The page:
FORT KNOX, Ky. –
Through dirt and sweat, squads of Reserve Officers’ Training Corps cadets overcame physical and mental obstacles to test their leadership and teamwork abilities at the Field Leaders Reaction Course at Fort Knox, Kentucky.
U.S. Army Reserve noncommissioned officers with the 104th Training Division, known as Task Force Wolf, set up and maintained the FLRC, a series of challenging obstacle lanes conducted under time-constrained conditions. FLRC is just one event meant to develop ROTC cadets attending the U.S. Army’s Basic Camp, a 31-day leadership course held in the summer.
The 104th TD, based out of Joint Base Lewis-McChord, Washington, was tasked to teach cadets troop leading procedures during the FLRC. However, the 104th TD also supports events such as first aid, basic rifle marksmanship, land navigation, and chemical, biological, radiological and nuclear defense.
While cadet training moved to Fort Knox in 2014, NCOs from the 104th TD have trained cadets for years prior to the move when training was held at Joint Base Lewis-McChord.
“The cadets are learning pertinent skills to become future team leaders,” said Sgt. 1st Class Amanda Santos, an instructor with the 104th TD.
Being a first-grade teacher on the civilian side has helped Santos mentor cadets, she said. “Through our direction and guidance, we pass on skills from our life experiences.”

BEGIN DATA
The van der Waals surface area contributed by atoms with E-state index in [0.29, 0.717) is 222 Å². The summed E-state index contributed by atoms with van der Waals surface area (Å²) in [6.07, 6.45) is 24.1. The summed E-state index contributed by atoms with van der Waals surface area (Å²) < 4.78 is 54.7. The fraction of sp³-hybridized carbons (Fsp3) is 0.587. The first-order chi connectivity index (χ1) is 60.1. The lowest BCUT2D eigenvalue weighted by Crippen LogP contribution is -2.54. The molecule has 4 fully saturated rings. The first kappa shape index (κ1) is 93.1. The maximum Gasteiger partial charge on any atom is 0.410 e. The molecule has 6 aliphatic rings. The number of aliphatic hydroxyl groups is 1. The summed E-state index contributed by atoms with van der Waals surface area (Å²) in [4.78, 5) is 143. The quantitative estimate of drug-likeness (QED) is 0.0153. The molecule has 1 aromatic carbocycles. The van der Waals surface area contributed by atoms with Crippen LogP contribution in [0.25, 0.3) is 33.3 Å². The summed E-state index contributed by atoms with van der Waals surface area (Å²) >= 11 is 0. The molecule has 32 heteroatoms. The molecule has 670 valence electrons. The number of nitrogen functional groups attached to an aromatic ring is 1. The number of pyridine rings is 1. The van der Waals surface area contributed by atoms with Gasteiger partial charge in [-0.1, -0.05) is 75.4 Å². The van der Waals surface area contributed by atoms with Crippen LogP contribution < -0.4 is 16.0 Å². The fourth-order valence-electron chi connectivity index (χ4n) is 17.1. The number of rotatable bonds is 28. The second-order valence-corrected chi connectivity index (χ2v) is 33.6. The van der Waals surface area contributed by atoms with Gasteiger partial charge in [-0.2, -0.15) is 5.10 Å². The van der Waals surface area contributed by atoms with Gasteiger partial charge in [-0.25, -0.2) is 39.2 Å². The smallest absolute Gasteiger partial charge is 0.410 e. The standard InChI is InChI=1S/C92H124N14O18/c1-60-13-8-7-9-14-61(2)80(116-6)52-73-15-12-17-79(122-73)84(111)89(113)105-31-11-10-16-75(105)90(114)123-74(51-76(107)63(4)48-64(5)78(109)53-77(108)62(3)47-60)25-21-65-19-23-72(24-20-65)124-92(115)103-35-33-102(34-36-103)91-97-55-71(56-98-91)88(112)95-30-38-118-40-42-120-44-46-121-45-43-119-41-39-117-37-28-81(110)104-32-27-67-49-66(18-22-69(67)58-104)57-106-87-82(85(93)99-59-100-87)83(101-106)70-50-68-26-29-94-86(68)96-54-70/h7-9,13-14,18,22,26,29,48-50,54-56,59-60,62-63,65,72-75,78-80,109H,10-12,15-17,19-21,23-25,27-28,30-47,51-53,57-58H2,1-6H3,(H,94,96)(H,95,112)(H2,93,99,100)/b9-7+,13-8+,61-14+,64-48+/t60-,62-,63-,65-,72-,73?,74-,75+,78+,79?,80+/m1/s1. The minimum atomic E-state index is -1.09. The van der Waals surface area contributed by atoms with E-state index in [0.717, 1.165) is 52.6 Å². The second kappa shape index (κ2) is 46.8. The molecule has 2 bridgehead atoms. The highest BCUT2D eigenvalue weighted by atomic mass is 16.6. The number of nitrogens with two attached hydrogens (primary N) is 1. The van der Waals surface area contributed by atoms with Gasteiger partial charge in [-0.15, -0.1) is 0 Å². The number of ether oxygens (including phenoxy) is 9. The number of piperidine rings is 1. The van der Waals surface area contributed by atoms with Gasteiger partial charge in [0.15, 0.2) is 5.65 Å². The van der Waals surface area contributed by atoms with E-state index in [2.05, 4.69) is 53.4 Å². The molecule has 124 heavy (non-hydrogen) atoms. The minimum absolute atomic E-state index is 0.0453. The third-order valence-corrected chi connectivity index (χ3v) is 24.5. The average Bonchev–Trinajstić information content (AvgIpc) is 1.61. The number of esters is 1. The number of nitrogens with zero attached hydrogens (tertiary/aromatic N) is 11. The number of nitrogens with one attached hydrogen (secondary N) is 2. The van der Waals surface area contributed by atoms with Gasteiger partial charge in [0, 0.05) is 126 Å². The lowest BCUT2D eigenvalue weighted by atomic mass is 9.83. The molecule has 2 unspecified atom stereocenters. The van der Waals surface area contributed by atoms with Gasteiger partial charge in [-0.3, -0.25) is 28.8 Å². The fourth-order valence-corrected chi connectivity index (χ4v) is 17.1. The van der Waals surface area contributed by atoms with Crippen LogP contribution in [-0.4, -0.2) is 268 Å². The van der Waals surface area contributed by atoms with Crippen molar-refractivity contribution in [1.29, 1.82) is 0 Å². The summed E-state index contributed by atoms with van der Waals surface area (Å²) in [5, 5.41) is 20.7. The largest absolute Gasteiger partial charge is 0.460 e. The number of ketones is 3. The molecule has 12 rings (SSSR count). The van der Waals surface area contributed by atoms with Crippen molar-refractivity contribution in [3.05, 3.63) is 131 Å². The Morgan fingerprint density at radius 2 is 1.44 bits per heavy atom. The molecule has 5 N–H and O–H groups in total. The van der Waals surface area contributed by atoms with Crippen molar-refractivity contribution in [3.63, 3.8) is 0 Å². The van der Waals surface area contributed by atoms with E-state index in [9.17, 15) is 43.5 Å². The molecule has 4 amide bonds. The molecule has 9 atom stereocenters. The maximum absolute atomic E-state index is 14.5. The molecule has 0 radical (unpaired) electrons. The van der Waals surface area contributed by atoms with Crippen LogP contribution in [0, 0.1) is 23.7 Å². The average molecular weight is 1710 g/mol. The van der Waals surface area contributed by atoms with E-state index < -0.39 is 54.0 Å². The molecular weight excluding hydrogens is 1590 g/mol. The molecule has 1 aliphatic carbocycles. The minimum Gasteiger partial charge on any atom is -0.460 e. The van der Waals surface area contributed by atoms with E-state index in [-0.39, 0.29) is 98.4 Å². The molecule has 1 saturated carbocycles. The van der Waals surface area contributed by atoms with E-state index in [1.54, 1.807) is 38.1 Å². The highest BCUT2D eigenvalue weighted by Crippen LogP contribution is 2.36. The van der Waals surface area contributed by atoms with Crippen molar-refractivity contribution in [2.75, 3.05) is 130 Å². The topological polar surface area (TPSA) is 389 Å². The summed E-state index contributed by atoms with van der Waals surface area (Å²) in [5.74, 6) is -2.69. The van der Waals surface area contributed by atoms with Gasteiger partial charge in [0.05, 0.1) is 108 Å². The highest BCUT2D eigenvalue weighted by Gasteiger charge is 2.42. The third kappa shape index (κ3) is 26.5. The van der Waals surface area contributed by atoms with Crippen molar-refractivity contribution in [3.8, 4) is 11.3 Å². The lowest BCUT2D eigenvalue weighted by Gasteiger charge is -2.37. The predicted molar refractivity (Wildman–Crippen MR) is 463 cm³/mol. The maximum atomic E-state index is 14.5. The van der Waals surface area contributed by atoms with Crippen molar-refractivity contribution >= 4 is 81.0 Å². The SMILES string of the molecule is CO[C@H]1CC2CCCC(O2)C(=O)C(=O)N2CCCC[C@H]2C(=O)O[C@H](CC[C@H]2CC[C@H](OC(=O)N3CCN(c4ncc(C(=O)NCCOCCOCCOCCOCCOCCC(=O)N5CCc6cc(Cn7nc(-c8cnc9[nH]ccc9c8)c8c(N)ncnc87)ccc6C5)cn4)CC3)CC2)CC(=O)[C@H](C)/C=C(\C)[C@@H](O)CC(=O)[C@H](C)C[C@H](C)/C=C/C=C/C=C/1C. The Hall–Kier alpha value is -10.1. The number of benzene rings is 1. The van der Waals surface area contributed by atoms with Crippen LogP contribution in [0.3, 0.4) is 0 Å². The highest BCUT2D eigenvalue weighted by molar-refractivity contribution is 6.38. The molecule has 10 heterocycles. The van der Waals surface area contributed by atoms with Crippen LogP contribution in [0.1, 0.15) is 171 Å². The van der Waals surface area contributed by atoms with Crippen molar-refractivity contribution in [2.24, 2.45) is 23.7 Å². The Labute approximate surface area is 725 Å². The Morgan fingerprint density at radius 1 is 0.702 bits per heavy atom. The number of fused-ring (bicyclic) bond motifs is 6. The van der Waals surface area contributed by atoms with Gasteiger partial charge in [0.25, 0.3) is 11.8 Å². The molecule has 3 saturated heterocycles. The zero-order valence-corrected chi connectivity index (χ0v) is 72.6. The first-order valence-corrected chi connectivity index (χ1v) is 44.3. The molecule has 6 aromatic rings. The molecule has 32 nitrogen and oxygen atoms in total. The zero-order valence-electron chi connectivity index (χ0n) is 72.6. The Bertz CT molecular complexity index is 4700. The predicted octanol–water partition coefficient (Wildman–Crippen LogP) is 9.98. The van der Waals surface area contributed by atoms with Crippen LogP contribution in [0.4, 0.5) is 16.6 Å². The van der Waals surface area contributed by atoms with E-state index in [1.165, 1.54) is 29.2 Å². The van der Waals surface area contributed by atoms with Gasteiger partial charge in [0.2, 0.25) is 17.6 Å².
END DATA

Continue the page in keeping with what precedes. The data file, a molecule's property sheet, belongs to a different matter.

The FLRC lanes proved challenging. Few cadet squads successfully completed the lanes in the allotted time.
“I’ve done this many times in the past,” said Sgt. 1st Class Mario Salguerovega, an instructor with the 104th TD. “We don’t give cadets the answer, but set them up for successful thinking by sharing key points that allow them to conquer the obstacles.”
"This is the first time many of these cadets worked together in teams, both leading and following," said Cadet Jessica Scheiba, 22, a student of Texas A&M University. "Nevertheless," she added, “I’m building the skills required to be a confident leader.”
“It’s been very beneficial to be with senior NCOs who guide us and tell us of their experiences,” said Cadet Michael Eustice, 21, a student of the University of Wisconsin. “I can see our teamwork growing with their encouragement.”